This young bloke came into the shop to see if we stocked high performance sports drink bottles with in-house custom moulding (we don’t) and said how quiet it was.
“Don’t you think you should have some music in here to liven things up a bit?” he asked. “The big sports shop in the shopping mall has Post Malone and Lizzo and Maroon 5 blasting out and the place is jammed full of punters really rocking and buying stuff as though there’s no tomorrow. Just a thought mate, no offence.”
“He’s right, you know,” my assistant Norman said when the chap had gone. “Most of the time the only noise in here is the airlock in the hot water pipe and you shuffling the final demand bills to decide who might get paid.”
Norman said there had been some stuff on the Daily Mail financial page claiming that the right tunes could increase small business sales by up to 20 per cent. It seemed that the right background music could make customers feel younger, happier and more likely to buy more than they had originally intended.
“I’ll think about it,” I said but I had the sinking feeling that Norman wouldn’t leave it there, and sure enough the next day he brought in his mate Trevelyan who runs a mobile disco from the back of his dad’s Skoda at weekends and nearly got an A-level in media studies.
“Trevelyan did the sound system in the chip shop,” Norman said. “Now he’s working on one for the tyre depot in Chapel Street.” “That’s right,” Trevelyan said.
“Music is now a major component of consumer marketing and has the potential to become an integral part of the retail atmosphere, innit?”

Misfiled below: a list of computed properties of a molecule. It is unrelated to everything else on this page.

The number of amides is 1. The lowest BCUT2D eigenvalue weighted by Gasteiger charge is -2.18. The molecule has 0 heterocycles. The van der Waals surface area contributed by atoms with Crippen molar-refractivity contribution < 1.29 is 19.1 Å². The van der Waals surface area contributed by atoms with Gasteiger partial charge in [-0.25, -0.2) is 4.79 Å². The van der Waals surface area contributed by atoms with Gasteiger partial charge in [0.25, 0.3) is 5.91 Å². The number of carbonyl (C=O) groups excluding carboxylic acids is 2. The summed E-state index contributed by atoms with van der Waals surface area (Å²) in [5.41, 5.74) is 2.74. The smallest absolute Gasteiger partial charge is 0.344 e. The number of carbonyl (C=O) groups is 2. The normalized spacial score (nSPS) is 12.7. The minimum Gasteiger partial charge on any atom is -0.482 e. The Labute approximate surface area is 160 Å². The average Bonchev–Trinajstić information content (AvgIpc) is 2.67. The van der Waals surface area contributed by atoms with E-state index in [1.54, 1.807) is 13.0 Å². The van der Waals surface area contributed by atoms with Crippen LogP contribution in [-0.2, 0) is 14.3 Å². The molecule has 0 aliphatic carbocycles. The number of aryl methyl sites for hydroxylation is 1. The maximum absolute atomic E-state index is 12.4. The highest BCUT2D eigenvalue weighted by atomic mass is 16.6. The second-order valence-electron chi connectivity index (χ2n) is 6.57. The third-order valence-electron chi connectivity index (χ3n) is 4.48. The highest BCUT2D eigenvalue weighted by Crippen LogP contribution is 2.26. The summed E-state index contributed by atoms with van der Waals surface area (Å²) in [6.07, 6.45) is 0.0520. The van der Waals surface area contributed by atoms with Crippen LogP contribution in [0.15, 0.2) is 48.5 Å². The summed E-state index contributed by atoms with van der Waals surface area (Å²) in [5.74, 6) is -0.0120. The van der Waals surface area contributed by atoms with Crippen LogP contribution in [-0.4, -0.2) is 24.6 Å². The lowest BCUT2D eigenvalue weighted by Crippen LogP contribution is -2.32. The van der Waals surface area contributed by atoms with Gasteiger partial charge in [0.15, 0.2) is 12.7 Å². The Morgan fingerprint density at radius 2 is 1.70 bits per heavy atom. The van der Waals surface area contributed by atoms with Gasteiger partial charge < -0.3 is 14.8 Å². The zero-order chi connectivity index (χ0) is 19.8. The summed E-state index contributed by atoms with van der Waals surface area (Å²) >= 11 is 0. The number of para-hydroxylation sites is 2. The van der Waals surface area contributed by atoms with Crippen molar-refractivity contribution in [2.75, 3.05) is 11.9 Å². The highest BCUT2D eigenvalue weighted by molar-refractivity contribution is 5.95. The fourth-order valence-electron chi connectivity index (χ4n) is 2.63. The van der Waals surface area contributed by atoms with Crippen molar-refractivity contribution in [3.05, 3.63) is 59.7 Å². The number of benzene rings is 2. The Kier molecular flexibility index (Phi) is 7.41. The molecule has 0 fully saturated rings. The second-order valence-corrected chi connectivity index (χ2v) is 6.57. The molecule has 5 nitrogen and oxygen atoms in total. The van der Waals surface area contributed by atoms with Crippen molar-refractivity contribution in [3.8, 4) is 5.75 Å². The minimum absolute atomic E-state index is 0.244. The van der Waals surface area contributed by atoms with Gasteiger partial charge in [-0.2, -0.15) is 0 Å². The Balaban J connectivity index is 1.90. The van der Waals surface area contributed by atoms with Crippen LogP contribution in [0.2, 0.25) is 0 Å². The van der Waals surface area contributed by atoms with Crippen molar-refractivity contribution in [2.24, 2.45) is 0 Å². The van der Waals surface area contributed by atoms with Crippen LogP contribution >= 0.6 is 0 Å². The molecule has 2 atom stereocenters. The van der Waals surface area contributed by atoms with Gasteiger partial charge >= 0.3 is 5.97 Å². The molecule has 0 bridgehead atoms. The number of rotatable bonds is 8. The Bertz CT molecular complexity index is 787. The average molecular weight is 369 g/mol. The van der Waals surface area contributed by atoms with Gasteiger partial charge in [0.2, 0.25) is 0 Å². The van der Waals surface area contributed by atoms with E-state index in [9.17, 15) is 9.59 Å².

“What Trevelyan means is that the key to picking background music is what business psychologists call the rule of incongruous expectations,”
Norman said. “We know all about that in this shop,” I said. “I think I’ll put the kettle on.” I could see it was going to be a long morning.
“I think what Trevelyan will tell you is that as a general rule, faster music should be played in less busy environments and slower music at times of peak activity,” Norman said.
“What do you play when nobody’s been through the door for an hour and we’re thinking of closing early?” I said, but they didn’t seem to have an answer to that.
By now, Trevelyan had his flexible ruler out and was writing things on a clipboard.” We do find that multiple speakers help to even out the sound source,” he said. “Putting in speakers at ceiling height will create a surround-sound quality which will make the music distinct without being dominating, innit?
“I could do you a very good deal on half a dozen 50-watt twinvoice- coil treble-driver dome speakers with a 4.30mm clamping range which came from that pub by the canal that was closed down for having dog-fights,” Trevelyan said.
“The problem is that most of these showcases would have to go if you want any sort of decent impedance range.”
“I can see a snag there,” I said. “Because when your music brings punters into the shop, there will be nothing to buy. Also, I don’t know how long the ceiling would stay up with a hundredweight of gubbins hanging from it.”
“The latest longitudinal bracing should take care of that, squire,” Trevelyan said. “And research has shown that music largely featuring brass instruments tends to guide customers around the store.
By this time I felt we had pretty well exhausted the subject of music in consumer marketing, so I said I would give it some thought and Trevelyan could ring me at the end of the week
We never heard anything and Norman later reported that Trevelyan was helping the police with their inquiries regarding 14 stand-mounted audiophile speakers with articulate midbands, and would probably be away from his business for quite a while.
A funny thing happened this afternoon. A cove came in to look at some snooker cues and said: “What a relief to find a shop where you can talk to people and there’s not all that background racket going on. While I’m here, can you give me a price for a half-sized snooker table?”
Now that’s what I call music to a shopkeeper’s ears, innit?